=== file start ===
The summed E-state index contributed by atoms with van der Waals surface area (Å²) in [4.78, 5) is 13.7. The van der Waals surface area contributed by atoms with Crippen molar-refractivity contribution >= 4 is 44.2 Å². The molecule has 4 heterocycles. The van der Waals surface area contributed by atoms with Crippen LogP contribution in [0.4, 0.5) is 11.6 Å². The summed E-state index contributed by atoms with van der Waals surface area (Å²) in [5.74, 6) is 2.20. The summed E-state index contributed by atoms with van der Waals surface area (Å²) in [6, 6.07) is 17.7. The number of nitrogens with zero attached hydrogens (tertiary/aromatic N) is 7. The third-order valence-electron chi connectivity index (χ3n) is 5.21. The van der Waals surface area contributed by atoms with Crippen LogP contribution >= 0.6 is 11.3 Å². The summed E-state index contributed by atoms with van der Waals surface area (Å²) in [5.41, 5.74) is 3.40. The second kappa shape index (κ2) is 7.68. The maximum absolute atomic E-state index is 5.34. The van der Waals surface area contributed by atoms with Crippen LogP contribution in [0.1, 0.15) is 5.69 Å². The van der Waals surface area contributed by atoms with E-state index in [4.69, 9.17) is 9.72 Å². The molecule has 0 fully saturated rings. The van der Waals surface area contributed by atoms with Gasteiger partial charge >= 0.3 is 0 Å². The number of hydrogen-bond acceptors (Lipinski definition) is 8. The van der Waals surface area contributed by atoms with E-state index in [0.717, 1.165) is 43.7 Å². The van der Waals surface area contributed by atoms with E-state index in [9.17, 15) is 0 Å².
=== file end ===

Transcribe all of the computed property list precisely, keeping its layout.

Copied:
The summed E-state index contributed by atoms with van der Waals surface area (Å²) in [4.78, 5) is 13.7. The van der Waals surface area contributed by atoms with Crippen molar-refractivity contribution >= 4 is 44.2 Å². The molecule has 4 heterocycles. The van der Waals surface area contributed by atoms with Crippen LogP contribution in [0.4, 0.5) is 11.6 Å². The summed E-state index contributed by atoms with van der Waals surface area (Å²) in [5.74, 6) is 2.20. The summed E-state index contributed by atoms with van der Waals surface area (Å²) in [6, 6.07) is 17.7. The number of nitrogens with zero attached hydrogens (tertiary/aromatic N) is 7. The third-order valence-electron chi connectivity index (χ3n) is 5.21. The van der Waals surface area contributed by atoms with Crippen LogP contribution >= 0.6 is 11.3 Å². The summed E-state index contributed by atoms with van der Waals surface area (Å²) in [5.41, 5.74) is 3.40. The second kappa shape index (κ2) is 7.68. The maximum absolute atomic E-state index is 5.34. The van der Waals surface area contributed by atoms with Crippen LogP contribution in [0.1, 0.15) is 5.69 Å². The van der Waals surface area contributed by atoms with E-state index in [4.69, 9.17) is 9.72 Å². The molecule has 0 fully saturated rings. The van der Waals surface area contributed by atoms with Gasteiger partial charge >= 0.3 is 0 Å². The number of hydrogen-bond acceptors (Lipinski definition) is 8. The van der Waals surface area contributed by atoms with E-state index in [0.717, 1.165) is 43.7 Å². The van der Waals surface area contributed by atoms with E-state index in [9.17, 15) is 0 Å².